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Govt. of India contemplates on boosting SAF, cost reduction may help

TIACA
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As per latest reports, the government of India is encouraging airlines, airports and ground handlers to adopt ways to reduce their carbon emissions. Niti Aayog – the government think tank – has identified Indian aviation industry among those that need to cut down their carbon emissions primarily, and is pushing towards increasing the production and use of Sustainable Aviation Fuel (SAF). Using cost reduction to facilitate the adoption and production of SAF, Niti Aayog has suggested a 5% GST on SAF and a waiver on charges like passenger fees and user development fees (charged by airports) for flights which are operated with SAF. Aviation fuel is currently outside the purview of the GST regime and the excise duty on it ranges from 14% to 32% depending on states. The think tank in its suggestion has also said the government give investment support to encourage oil marketing companies to produce SAF.

On the other hand, a policy that defines the standards of ground handling equipment is being formulated by the Ministry of Civil Aviation. The policy shall also define the maximum age to deploy such equipment at airports. Airports have also been asked by the MoCA to switch to electric vehicles and equipment for ground handling activity.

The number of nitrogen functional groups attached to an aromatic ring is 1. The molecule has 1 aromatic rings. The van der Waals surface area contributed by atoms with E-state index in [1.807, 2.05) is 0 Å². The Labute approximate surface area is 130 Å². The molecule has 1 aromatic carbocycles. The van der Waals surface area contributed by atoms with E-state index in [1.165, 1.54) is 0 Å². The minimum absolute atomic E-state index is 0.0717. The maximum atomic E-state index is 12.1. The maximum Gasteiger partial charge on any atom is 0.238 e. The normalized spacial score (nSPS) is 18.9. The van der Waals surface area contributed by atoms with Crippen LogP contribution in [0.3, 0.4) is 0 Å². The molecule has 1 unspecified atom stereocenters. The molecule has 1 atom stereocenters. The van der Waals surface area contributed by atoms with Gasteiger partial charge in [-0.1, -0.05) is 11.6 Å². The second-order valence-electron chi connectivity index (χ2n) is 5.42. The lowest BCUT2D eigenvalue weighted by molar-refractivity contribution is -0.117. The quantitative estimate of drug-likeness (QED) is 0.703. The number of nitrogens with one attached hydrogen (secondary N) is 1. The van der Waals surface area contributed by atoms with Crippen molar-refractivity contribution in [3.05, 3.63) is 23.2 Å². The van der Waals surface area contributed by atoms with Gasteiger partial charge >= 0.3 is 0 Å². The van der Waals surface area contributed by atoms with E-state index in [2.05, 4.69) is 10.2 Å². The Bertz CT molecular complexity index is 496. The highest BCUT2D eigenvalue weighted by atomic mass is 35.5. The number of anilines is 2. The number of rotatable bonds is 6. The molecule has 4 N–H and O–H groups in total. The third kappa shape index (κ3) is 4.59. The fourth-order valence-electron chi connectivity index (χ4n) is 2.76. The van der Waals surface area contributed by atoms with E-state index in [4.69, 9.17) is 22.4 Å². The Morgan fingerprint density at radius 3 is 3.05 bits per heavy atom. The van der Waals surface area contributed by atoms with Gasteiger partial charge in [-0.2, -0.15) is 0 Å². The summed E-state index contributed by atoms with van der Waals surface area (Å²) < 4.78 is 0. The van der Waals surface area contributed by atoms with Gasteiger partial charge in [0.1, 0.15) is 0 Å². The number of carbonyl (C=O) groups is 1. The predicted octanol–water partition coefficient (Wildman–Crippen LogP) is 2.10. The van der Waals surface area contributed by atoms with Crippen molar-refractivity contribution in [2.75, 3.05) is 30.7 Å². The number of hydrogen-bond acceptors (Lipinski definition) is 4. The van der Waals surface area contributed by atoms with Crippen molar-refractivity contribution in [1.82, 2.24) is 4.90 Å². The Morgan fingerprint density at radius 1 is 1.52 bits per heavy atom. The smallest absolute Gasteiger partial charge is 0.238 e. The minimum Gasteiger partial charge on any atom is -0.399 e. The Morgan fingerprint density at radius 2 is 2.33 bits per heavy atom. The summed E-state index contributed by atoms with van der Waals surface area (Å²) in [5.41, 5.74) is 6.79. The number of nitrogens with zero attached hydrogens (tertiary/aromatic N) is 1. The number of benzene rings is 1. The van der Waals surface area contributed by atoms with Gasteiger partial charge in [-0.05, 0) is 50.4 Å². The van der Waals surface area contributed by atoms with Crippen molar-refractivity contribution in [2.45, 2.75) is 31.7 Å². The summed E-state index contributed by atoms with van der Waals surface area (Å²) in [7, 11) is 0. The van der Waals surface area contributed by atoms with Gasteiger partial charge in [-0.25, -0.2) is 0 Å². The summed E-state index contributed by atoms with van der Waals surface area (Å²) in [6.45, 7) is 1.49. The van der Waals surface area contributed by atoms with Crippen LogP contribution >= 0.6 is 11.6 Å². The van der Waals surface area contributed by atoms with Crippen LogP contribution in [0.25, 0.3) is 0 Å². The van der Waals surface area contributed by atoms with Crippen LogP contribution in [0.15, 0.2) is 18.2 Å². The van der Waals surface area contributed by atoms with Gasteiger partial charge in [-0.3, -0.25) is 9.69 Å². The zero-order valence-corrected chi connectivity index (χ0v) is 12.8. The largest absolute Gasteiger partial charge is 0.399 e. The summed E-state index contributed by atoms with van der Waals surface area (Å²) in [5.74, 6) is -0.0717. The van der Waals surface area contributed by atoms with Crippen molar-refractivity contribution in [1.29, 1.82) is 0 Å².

India has a target to get 50% of its energy from renewable resources and reduce total projected carbon emissions by one billion tonnes by 2030.

Çelebi Aviation is one of the prominent ground handlers at airports like Delhi, Mumbai and Bengaluru, and are planning to completely electrify their ground handling vehicles and equipment. Çelebi is among the first companied to introduce taxibots at Indian airports. Taxibots help airlines to reduce the fuel consumption of aircrafts during taxiing, and correspondingly reduction of carbon emissions. They are semi-robotic hybrid special purpose vehicles used for air craft movement, thereby, saving many lakh litres of ATF burnt during taxiing.

“We are very happy that such a mandate has come. We are fully supporting it because this is the vision we already had as part of the company in order to reduce emission at whatever level we can. I think among various sectors, aviation is one of the primary ones which, if targeted, can lead to a significant reduction in emission.”

Murali Ramachandran, CEO, Çelebi Aviation

According to Ramachandran, a taxi bot can potentially save an airline Rs 15,000-30,000 per departure.

However, it should be noted that an eminent reason for SAF being far costlier than conventional jet fuel is its limited production across the world, which again circles back to the cost factor while producing SAF. The airlines, in their discussion with the government, have pointed out that despite the policy push, unless the production cost of sustainable aviation fuel was brought down, it would be difficult to reach the targeted emission targets.

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